quaestor

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quaes·tor

 (kwĕs′tər, kwē′stər)
n.
Any of various public officials in ancient Rome responsible for finance and administration in various areas of government and the military.

[Middle English questor, from Latin quaestor, from *quaestus, obsolete past participle of quaerere, to inquire.]

quaes·to′ri·al (kwĕ-stôr′ē-əl, kwē-) adj.
quaes′tor·ship′ n.

quaestor

(ˈkwiːstə; -tɔː) or

questor

n
1. (Law) any of several magistrates of ancient Rome, usually a financial administrator
2. (Historical Terms) any of several magistrates of ancient Rome, usually a financial administrator
[C14: from Latin, from quaerere to inquire]
quaestorial adj
ˈquaestorˌship n

quaes•tor

or ques•tor

(ˈkwɛs tər, ˈkwi stər)

n.
1. any of various public magistrates in ancient Rome with chiefly financial responsibilities.
2. one of two officials serving as public prosecutors in certain criminal cases in early Rome.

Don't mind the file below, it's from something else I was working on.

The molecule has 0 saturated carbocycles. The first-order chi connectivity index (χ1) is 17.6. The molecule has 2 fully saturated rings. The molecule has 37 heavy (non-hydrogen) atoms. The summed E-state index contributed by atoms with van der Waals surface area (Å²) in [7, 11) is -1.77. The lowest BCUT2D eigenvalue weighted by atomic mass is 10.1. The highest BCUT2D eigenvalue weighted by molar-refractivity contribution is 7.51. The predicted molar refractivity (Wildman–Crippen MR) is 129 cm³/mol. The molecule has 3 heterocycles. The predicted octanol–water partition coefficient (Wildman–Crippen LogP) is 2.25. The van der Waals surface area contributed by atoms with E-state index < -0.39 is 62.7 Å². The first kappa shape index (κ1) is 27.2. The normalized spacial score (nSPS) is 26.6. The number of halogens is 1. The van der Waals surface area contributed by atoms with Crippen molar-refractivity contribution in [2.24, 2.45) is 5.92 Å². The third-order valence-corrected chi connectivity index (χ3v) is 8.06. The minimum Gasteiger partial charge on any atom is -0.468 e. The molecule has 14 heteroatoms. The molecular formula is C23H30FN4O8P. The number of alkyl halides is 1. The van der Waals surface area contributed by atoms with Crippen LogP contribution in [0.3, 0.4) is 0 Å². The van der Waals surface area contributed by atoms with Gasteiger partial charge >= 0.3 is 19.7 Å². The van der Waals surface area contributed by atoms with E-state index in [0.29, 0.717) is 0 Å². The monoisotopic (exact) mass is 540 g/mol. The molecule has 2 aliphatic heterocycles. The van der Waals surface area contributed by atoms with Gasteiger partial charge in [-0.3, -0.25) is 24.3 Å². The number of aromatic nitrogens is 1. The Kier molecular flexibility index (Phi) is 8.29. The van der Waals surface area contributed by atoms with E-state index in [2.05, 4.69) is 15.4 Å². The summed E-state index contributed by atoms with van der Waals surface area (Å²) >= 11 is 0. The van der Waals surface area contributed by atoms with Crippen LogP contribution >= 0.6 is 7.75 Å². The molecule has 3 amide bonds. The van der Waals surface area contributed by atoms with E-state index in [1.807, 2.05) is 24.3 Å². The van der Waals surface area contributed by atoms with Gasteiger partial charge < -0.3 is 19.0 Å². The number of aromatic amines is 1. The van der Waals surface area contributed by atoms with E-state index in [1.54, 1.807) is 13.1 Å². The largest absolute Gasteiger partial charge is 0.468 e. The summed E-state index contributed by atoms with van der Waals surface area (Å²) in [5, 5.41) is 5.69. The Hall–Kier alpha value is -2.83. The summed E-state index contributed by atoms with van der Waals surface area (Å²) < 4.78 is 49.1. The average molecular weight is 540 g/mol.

[1350–1400; < Latin quaes-, base of quaerere to seek]
quaes•to′ri•al (-ˈstɔr i əl, -ˈstoʊr-) adj.
ThesaurusAntonymsRelated WordsSynonymsLegend:
Noun1.quaestor - any of several public officials of ancient Rome (usually in charge of finance and administration)
finance - the branch of economics that studies the management of money and other assets
functionary, official - a worker who holds or is invested with an office
Translations

quaestor

questor (US) [ˈkwiːstəʳ] Ncuestor m
References in periodicals archive ?
By the time Seneca traveled back to Rome in AD 31, his aunt had used her influence to get him a quaestorship, the first official "rank" for the young Roman elite, and a position that usually was granted only after 10 years of service in the army.
Vespasian's praetorship, coming a mere six years after his quaestorship.
As an individual aged he could expect to hold increasingly senior posts: the quaestorship at twenty-seven, praetorship in his late thirties and the consulship at forty-two.
He has transposed it by a little matter of twenty years from the setting given it by Suetonius and Dio, during Caesar's quaestorship in Spain in 69 B.